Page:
Difficulty Breathing Throughout Infancy
Radiology Cases in Pediatric Emergency Medicine
Volume 6, Case 19
Loren G. Yamamoto, MD, MPH
Kapiolani Medical Center For Women And Children
University of Hawaii John A. Burns School of Medicine
     This is a 6-month old male who presents to the 
pediatric clinic with difficulty breathing.  He has had 
similar episodes in the past.  He has been diagnosed 
with asthma and has been treated with albuterol with 
only modest improvement.  He has some nasal 
congestion, but no fever, vomiting or diarrhea.  He 
feeds well and he has been gaining weight well.
     His past history is remarkable for multiple upper 
respiratory infections and wheezing during the past 
several months.  He was born at term.  His family 
history is significant for asthma in several relatives and 
his older siblings.  He has three siblings who currently 
have colds.
     Exam:  VS T 37, P 114, R 39, BP 100/75, oxygen 
saturation 99% in room air.  He is alert, active, and in 
no distress.  He is not toxic.  HEENT significant for 
clear nasal mucus, normal TM's and a clear pharynx 
with normal oral mucosa.  Heart regular without 
murmurs, but his breath sounds are noisy so it is 
difficult to be sure.  He has mild inspiratory and 
expiratory "wheezing".  His lung fields demonstrate 
good aeration.  He has no retractions.  His abdomen is 
soft, non-tender and without organomegaly.  His 
neurologic exam is unremarkable.

     An albuterol aerosol is administered and following 
this, his lung exam is unchanged.  A chest radiograph is 
ordered.  An airway anomaly is also suspected so a 
lateral neck is also ordered.

View CXR PA view.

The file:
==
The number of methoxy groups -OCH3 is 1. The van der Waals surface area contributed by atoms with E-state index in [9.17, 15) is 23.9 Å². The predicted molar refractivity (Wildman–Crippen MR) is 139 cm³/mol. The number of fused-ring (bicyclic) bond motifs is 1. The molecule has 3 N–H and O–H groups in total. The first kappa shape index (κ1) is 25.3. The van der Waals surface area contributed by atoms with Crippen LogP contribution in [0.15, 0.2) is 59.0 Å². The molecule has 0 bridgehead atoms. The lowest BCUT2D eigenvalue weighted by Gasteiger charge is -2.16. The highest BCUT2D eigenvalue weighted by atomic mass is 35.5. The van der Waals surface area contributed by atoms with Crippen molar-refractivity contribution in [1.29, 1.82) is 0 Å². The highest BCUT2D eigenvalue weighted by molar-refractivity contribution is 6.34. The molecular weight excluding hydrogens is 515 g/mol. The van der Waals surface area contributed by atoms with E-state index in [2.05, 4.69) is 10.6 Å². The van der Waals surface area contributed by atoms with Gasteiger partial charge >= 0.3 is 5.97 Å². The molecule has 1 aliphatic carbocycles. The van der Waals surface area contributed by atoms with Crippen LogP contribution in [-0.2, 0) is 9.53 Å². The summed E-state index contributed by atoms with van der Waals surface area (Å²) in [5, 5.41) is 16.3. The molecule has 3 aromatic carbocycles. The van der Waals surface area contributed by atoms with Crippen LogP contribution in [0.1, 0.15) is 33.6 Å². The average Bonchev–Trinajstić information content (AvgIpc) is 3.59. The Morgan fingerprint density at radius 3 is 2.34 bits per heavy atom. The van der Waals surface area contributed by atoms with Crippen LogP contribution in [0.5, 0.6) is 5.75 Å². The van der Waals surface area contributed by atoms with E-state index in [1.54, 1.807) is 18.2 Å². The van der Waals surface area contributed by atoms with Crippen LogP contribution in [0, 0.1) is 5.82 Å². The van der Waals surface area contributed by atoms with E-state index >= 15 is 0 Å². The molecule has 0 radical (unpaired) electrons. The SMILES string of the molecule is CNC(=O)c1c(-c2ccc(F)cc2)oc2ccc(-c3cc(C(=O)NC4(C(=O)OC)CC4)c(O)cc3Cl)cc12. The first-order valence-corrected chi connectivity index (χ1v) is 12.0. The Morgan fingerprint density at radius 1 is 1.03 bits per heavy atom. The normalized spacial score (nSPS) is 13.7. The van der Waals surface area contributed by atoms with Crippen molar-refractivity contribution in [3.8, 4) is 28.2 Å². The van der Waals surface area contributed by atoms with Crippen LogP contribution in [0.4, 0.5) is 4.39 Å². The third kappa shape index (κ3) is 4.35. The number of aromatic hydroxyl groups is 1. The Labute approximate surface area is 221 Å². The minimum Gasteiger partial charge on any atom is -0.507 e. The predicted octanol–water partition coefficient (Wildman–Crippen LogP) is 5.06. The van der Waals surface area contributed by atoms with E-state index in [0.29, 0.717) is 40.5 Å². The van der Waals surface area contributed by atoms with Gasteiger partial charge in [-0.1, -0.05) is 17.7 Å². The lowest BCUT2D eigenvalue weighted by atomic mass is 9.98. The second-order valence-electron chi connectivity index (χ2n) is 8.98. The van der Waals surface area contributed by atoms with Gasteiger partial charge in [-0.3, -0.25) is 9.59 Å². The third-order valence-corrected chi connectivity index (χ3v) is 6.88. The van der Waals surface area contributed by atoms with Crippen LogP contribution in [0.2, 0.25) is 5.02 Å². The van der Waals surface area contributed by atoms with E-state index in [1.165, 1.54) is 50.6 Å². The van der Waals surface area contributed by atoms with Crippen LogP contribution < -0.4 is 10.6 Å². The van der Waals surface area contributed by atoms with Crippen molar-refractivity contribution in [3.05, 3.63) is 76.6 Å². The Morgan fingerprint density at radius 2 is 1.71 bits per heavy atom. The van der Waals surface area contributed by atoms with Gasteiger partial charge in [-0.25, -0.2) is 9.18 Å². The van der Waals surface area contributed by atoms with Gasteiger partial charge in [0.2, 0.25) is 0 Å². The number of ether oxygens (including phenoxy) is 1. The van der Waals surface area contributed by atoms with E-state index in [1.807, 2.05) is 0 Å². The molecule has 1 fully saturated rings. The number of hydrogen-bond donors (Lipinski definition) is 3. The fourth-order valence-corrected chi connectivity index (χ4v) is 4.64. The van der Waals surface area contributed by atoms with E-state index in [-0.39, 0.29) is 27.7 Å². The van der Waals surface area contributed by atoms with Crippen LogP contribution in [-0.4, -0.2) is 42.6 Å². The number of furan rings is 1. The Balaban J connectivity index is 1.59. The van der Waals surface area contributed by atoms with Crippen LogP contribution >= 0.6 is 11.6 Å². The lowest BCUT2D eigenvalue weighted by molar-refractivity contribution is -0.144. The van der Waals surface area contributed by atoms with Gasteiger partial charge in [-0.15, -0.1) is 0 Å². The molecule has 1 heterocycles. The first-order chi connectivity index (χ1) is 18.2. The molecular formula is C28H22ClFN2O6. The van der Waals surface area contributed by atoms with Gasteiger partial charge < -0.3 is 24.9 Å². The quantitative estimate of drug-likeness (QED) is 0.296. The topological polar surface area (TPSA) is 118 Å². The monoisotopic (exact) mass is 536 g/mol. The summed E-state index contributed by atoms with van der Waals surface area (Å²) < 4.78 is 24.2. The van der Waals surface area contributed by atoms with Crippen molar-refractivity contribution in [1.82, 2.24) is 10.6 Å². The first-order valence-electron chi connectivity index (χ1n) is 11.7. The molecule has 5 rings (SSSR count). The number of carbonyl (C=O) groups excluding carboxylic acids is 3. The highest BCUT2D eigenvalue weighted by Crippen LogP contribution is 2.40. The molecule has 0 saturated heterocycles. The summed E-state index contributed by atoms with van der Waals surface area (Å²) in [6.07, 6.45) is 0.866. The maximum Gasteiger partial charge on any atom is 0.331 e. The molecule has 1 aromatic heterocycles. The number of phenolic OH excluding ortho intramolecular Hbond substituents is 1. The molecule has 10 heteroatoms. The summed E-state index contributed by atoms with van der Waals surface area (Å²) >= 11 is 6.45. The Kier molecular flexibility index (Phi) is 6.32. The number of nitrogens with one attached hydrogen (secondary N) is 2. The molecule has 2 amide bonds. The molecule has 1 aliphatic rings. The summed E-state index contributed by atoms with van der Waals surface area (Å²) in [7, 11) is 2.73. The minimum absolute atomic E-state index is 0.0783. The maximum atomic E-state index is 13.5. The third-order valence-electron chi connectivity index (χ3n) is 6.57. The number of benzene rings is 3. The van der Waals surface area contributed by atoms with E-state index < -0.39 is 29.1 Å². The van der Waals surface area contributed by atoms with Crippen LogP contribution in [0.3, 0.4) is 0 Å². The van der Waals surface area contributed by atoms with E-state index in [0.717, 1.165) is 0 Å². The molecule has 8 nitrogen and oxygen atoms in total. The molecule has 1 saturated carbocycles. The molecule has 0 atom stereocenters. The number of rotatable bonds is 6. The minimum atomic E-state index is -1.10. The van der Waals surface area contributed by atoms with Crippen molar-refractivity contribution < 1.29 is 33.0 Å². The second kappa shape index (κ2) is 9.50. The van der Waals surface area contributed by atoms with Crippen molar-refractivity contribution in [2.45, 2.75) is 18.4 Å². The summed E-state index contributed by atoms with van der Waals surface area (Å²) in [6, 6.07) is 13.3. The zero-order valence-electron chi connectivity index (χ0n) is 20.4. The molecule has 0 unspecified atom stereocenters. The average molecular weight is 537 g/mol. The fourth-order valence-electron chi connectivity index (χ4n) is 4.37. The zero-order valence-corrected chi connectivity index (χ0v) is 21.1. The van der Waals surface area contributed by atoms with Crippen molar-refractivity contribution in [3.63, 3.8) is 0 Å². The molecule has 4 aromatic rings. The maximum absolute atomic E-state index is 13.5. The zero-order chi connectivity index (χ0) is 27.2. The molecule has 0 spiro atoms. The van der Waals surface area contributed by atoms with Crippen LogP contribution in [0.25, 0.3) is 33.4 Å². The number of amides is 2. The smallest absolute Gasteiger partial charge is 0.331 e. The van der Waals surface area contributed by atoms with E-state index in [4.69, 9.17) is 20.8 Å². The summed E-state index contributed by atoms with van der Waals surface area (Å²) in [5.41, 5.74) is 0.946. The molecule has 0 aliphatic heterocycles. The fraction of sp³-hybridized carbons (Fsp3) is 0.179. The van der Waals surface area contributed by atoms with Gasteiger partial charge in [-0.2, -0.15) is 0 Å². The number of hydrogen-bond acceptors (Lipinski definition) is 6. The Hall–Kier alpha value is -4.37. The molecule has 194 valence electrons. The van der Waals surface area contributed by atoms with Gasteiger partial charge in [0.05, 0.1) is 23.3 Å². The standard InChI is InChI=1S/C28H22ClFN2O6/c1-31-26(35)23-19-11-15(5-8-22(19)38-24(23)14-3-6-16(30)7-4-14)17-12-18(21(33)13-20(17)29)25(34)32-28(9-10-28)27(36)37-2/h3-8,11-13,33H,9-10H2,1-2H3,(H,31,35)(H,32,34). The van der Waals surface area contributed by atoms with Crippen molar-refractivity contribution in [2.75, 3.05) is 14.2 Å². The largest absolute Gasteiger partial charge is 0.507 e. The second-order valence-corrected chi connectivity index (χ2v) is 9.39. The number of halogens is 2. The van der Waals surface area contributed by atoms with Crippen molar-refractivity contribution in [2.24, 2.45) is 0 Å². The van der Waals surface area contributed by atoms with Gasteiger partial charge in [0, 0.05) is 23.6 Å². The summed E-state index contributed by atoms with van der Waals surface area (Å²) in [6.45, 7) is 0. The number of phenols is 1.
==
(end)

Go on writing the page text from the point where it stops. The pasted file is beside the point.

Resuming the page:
Lateral view.

View lateral neck.

     This is a 6-month old child with a history of several 
episodes of dyspnea, noisy breathing and/or wheezing.  
A chest or airway anomaly of some sort is suspected.  
Take a minute to review these carefully.  

     The PA view of the chest is unremarkable although 
a right sided aorta can be suspected here.  The lateral 
view of the chest demonstrates a very narrow tracheal 
air column which is also bent suggesting extrinsic 
compression of the trachea.  The lateral neck is 

View esophagram.

     This esophagram demonstrates extrinsic compression
of the esophagus consistent with a vascular ring.

     A vascular ring is a malformation of the aortic arch 
that results in vascular branches or major blood vessels 
encircling the trachea and esophagus.  In nearly all 
instances, a right-sided aortic arch is present.  In a 
double aortic arch (one of the most common vascular 
ring malformation patterns), the two arches encircle the 
trachea and esophagus.

See figure 1 - Double aortic arch.

     In other vascular ring malformations, vascular 
remnants such as the ligamentum arteriosum (formerly 
the ductus arteriosus) may be part of the ring encircling 
the trachea and esophagus.  In our patient's case here,